• This is a common way to ask someone how they're doing. It can be used in both formal and informal settings.
  • Muy buenas!
    • Pronounced "mooy bweh-nahs”
    • This is a more enthusiastic way to say "hello." It can be used in both formal and informal settings.
  • ¡Buenos días, señor/señora!
    • Pronounced "bwen-nohs dee-ahs, sen-yor/sen-yo-rah"
    • This is a formal way to say hi.
  • ¿Qué tal?
    • Pronounced "keh tahl"
    • This is a casual way to ask someone how they're doing.


  • Hasta mañana
    • Pronounced "ahs-tah mah-nyah-nah"
    • This means "see you tomorrow." It's a common farewell that can be used in both formal and informal settings.
  • ¡Cuídate!
    • Pronounced "ee-koh-dee-tah"
    • This means "take care." It's a polite way to wish someone well. It can be used in both formal and informal settings.
  • ¡Que te vaya bien!
    • Pronounced "keh teh bah-yah beh-ehn”
    • This means "may you go well." It's a similar phrase to "Cuídate," but it's slightly more formal.
  • ¡Hasta luego, amigo/amiga!
    • Pronounced "ahs-tah loo-eh-go, ah-mee-go/ah-mee-gah"
    • This is a casual way to say goodbye to a friend.
  • ¡Buenas noches!
    • Pronounced "bwen-nahs noh-chehs"
    • This is a formal way to say goodbye.


The formality of a greeting or farewell varies according to the area and the occasion. For example, in certain nations, "Chao" is regarded as a more formal goodbye than "Adiós." If you're unsure about the right amount of formality, play it safe and offer a more formal welcome or farewell.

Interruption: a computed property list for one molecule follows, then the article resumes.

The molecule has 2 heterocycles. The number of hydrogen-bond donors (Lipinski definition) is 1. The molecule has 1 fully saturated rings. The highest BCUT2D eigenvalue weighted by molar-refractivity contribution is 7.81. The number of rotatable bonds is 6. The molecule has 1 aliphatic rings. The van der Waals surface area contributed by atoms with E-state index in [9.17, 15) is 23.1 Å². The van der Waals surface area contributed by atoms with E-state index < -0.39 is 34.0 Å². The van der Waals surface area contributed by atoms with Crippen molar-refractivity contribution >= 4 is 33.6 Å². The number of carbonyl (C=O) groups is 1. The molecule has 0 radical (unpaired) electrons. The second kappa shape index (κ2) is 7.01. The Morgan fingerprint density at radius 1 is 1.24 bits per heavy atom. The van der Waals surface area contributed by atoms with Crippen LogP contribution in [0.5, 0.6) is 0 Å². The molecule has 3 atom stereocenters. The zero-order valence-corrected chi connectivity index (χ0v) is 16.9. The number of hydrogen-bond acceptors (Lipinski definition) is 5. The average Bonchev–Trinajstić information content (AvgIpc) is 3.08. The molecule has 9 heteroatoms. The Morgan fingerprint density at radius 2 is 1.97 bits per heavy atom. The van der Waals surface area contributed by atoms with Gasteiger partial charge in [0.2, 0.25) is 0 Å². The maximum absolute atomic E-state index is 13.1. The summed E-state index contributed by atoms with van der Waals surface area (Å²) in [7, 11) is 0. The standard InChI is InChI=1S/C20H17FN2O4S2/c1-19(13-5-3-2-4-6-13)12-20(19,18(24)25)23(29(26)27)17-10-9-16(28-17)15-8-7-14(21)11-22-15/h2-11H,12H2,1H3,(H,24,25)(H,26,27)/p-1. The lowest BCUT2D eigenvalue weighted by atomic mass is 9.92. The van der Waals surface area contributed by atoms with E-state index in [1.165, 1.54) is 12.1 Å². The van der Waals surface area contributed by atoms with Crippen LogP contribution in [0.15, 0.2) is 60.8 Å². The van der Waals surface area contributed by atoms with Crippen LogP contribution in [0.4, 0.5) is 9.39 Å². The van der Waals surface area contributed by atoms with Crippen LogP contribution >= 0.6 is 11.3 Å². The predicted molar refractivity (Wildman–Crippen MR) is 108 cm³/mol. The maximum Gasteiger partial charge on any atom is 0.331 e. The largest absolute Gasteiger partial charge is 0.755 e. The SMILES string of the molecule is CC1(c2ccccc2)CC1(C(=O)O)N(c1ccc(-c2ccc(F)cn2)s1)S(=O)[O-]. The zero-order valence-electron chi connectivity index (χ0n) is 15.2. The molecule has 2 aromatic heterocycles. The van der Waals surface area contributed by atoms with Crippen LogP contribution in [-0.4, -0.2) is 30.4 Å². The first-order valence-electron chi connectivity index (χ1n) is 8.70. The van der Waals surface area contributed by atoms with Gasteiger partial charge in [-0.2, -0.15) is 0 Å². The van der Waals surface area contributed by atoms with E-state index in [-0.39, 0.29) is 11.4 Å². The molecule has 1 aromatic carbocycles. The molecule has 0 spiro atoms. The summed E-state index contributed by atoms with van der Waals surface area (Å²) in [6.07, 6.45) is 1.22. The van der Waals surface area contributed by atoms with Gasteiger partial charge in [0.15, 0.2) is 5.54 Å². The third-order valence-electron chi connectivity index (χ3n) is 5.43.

10 Ways to Say Hi in Spanish: THE List

So, there you have it!

Here’s a list recapping the most common greetings in Spanish. The ranking is based on the level of formality and the appropriateness of each greeting in different situations within the Spanish-speaking culture.

  1. Hola
  2. Buenos días
  3. Buenas tardes
  4. Buenas noches
  5. ¿Qué tal?
  6. ¿Cómo estás?
  7. ¿Cómo te va?
  8. ¿Qué onda?
  9. ¡Ey, qué pasa!
  10. ¡Qué onda, güey!

Final Tips for Effective Greetings and Farewells in Spanish

Congratulations! Now you know more than just 10 ways to say hi in Spanish!

As you continue your exploring the Spanish language and culture, remember that the most important aspect of greeting someone in Spanish is to use the appropriate level of formality, make eye contact, and shake hands (if appropriate).

Also, be mindful of cultural differences when greeting people in different Spanish-speaking regions. As Greetings and customs can vary, it's always helpful to learn about local etiquette when travelling.



Fabia Parodi

Fabia Parodi  

Fascinated by foreign languages and cultures, Fabia Parodi was determined to be a polyglot since she was a child. Fluent in Italian, English, French and Spanish and competent in Mandarin Chinese, Fabia is an experienced language teacher, translator and multicultural marketing specialist. 

When in class, she always make sure to include graded and authentic materials in her lessons to expose students to foreign cultures and to introduce a more natural use of the language they are learning. The two things she loves more than languages are travelling and exchanging stories with people from all over the world.